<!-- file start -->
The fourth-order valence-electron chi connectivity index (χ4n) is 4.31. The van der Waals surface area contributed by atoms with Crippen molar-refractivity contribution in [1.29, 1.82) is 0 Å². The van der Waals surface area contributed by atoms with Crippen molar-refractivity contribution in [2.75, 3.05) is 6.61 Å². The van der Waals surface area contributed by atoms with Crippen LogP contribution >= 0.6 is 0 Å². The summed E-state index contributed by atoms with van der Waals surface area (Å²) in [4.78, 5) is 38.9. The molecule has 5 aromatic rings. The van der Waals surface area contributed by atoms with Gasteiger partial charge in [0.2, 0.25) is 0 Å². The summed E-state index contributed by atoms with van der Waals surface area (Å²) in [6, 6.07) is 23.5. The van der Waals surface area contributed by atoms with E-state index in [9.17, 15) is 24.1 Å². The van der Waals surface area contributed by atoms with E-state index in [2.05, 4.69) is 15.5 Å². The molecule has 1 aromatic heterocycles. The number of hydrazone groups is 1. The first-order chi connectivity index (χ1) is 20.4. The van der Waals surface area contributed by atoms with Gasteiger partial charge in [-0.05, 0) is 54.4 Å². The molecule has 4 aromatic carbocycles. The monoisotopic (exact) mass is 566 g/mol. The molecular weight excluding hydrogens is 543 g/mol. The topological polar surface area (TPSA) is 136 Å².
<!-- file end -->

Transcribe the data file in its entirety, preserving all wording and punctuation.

The fourth-order valence-electron chi connectivity index (χ4n) is 4.31. The van der Waals surface area contributed by atoms with Crippen molar-refractivity contribution in [1.29, 1.82) is 0 Å². The van der Waals surface area contributed by atoms with Crippen molar-refractivity contribution in [2.75, 3.05) is 6.61 Å². The van der Waals surface area contributed by atoms with Crippen LogP contribution >= 0.6 is 0 Å². The summed E-state index contributed by atoms with van der Waals surface area (Å²) in [4.78, 5) is 38.9. The molecule has 5 aromatic rings. The van der Waals surface area contributed by atoms with Gasteiger partial charge in [0.2, 0.25) is 0 Å². The summed E-state index contributed by atoms with van der Waals surface area (Å²) in [6, 6.07) is 23.5. The van der Waals surface area contributed by atoms with E-state index in [9.17, 15) is 24.1 Å². The van der Waals surface area contributed by atoms with E-state index in [2.05, 4.69) is 15.5 Å². The molecule has 1 aromatic heterocycles. The number of hydrazone groups is 1. The first-order chi connectivity index (χ1) is 20.4. The van der Waals surface area contributed by atoms with Gasteiger partial charge in [-0.05, 0) is 54.4 Å². The molecule has 4 aromatic carbocycles. The monoisotopic (exact) mass is 566 g/mol. The molecular weight excluding hydrogens is 543 g/mol. The topological polar surface area (TPSA) is 136 Å².